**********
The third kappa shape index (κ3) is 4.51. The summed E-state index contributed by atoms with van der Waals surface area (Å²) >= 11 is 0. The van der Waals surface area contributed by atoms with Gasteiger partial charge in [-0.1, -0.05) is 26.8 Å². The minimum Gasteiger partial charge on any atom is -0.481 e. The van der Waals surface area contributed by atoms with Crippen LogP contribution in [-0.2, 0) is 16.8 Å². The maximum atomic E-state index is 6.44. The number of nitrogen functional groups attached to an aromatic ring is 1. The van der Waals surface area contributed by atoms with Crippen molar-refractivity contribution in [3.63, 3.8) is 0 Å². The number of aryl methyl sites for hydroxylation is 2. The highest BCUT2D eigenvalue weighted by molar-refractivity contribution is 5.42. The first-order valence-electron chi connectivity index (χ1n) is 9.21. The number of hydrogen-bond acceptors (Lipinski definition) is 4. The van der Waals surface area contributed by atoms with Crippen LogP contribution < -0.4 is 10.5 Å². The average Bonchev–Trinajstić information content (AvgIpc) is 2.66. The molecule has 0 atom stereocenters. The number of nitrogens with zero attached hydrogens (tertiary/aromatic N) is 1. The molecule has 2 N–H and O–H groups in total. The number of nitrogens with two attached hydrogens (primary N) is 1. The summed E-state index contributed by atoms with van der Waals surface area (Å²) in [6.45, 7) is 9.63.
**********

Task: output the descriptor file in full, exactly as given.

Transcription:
The third kappa shape index (κ3) is 4.51. The summed E-state index contributed by atoms with van der Waals surface area (Å²) >= 11 is 0. The van der Waals surface area contributed by atoms with Gasteiger partial charge in [-0.1, -0.05) is 26.8 Å². The minimum Gasteiger partial charge on any atom is -0.481 e. The van der Waals surface area contributed by atoms with Crippen LogP contribution in [-0.2, 0) is 16.8 Å². The maximum atomic E-state index is 6.44. The number of nitrogen functional groups attached to an aromatic ring is 1. The van der Waals surface area contributed by atoms with Crippen molar-refractivity contribution in [3.63, 3.8) is 0 Å². The number of aryl methyl sites for hydroxylation is 2. The highest BCUT2D eigenvalue weighted by molar-refractivity contribution is 5.42. The first-order valence-electron chi connectivity index (χ1n) is 9.21. The number of hydrogen-bond acceptors (Lipinski definition) is 4. The van der Waals surface area contributed by atoms with Crippen LogP contribution < -0.4 is 10.5 Å². The average Bonchev–Trinajstić information content (AvgIpc) is 2.66. The molecule has 0 atom stereocenters. The number of nitrogens with zero attached hydrogens (tertiary/aromatic N) is 1. The molecule has 2 N–H and O–H groups in total. The number of nitrogens with two attached hydrogens (primary N) is 1. The summed E-state index contributed by atoms with van der Waals surface area (Å²) in [6.45, 7) is 9.63.